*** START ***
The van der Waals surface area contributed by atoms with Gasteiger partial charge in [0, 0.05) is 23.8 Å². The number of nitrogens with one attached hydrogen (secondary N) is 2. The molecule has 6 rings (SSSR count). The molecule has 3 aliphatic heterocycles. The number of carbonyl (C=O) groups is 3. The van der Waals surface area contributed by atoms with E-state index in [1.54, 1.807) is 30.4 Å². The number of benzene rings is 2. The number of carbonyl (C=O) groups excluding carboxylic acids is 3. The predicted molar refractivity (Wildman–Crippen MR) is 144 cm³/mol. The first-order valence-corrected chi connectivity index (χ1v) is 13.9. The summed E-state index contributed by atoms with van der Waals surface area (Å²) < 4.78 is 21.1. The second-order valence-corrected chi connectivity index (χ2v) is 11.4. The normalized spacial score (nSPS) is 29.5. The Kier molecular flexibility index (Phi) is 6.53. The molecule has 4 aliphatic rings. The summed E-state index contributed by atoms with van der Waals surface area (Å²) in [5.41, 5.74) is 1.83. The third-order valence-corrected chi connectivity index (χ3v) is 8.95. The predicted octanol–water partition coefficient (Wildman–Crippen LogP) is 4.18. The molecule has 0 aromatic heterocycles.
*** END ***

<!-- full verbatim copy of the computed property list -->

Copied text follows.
The van der Waals surface area contributed by atoms with Gasteiger partial charge in [0, 0.05) is 23.8 Å². The number of nitrogens with one attached hydrogen (secondary N) is 2. The molecule has 6 rings (SSSR count). The molecule has 3 aliphatic heterocycles. The number of carbonyl (C=O) groups is 3. The van der Waals surface area contributed by atoms with E-state index in [1.54, 1.807) is 30.4 Å². The number of benzene rings is 2. The number of carbonyl (C=O) groups excluding carboxylic acids is 3. The predicted molar refractivity (Wildman–Crippen MR) is 144 cm³/mol. The first-order valence-corrected chi connectivity index (χ1v) is 13.9. The summed E-state index contributed by atoms with van der Waals surface area (Å²) < 4.78 is 21.1. The second-order valence-corrected chi connectivity index (χ2v) is 11.4. The normalized spacial score (nSPS) is 29.5. The Kier molecular flexibility index (Phi) is 6.53. The molecule has 4 aliphatic rings. The summed E-state index contributed by atoms with van der Waals surface area (Å²) in [5.41, 5.74) is 1.83. The third-order valence-corrected chi connectivity index (χ3v) is 8.95. The predicted octanol–water partition coefficient (Wildman–Crippen LogP) is 4.18. The molecule has 0 aromatic heterocycles.